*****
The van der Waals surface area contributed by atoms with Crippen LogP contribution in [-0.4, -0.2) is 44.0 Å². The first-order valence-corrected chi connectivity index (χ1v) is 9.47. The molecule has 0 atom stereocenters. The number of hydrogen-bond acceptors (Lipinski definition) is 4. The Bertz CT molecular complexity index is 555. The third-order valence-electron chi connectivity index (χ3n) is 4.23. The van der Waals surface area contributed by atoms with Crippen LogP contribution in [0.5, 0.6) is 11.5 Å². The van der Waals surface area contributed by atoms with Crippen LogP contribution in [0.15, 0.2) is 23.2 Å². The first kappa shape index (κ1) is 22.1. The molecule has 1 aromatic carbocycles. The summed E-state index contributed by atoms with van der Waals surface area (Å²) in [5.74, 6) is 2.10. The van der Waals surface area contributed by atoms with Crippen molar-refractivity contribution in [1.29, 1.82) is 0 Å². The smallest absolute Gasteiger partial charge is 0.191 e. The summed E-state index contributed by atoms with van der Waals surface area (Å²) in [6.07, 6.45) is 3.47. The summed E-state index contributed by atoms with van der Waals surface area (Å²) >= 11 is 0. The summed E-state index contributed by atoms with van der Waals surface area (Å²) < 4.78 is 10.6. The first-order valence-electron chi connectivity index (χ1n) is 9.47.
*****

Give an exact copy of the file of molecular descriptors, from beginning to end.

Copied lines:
The van der Waals surface area contributed by atoms with Crippen LogP contribution in [-0.4, -0.2) is 44.0 Å². The first-order valence-corrected chi connectivity index (χ1v) is 9.47. The molecule has 0 atom stereocenters. The number of hydrogen-bond acceptors (Lipinski definition) is 4. The Bertz CT molecular complexity index is 555. The third-order valence-electron chi connectivity index (χ3n) is 4.23. The van der Waals surface area contributed by atoms with Crippen LogP contribution in [0.5, 0.6) is 11.5 Å². The van der Waals surface area contributed by atoms with Crippen LogP contribution in [0.15, 0.2) is 23.2 Å². The first kappa shape index (κ1) is 22.1. The molecule has 1 aromatic carbocycles. The summed E-state index contributed by atoms with van der Waals surface area (Å²) in [5.74, 6) is 2.10. The van der Waals surface area contributed by atoms with Crippen molar-refractivity contribution in [1.29, 1.82) is 0 Å². The smallest absolute Gasteiger partial charge is 0.191 e. The summed E-state index contributed by atoms with van der Waals surface area (Å²) in [6.07, 6.45) is 3.47. The summed E-state index contributed by atoms with van der Waals surface area (Å²) >= 11 is 0. The summed E-state index contributed by atoms with van der Waals surface area (Å²) < 4.78 is 10.6. The first-order valence-electron chi connectivity index (χ1n) is 9.47.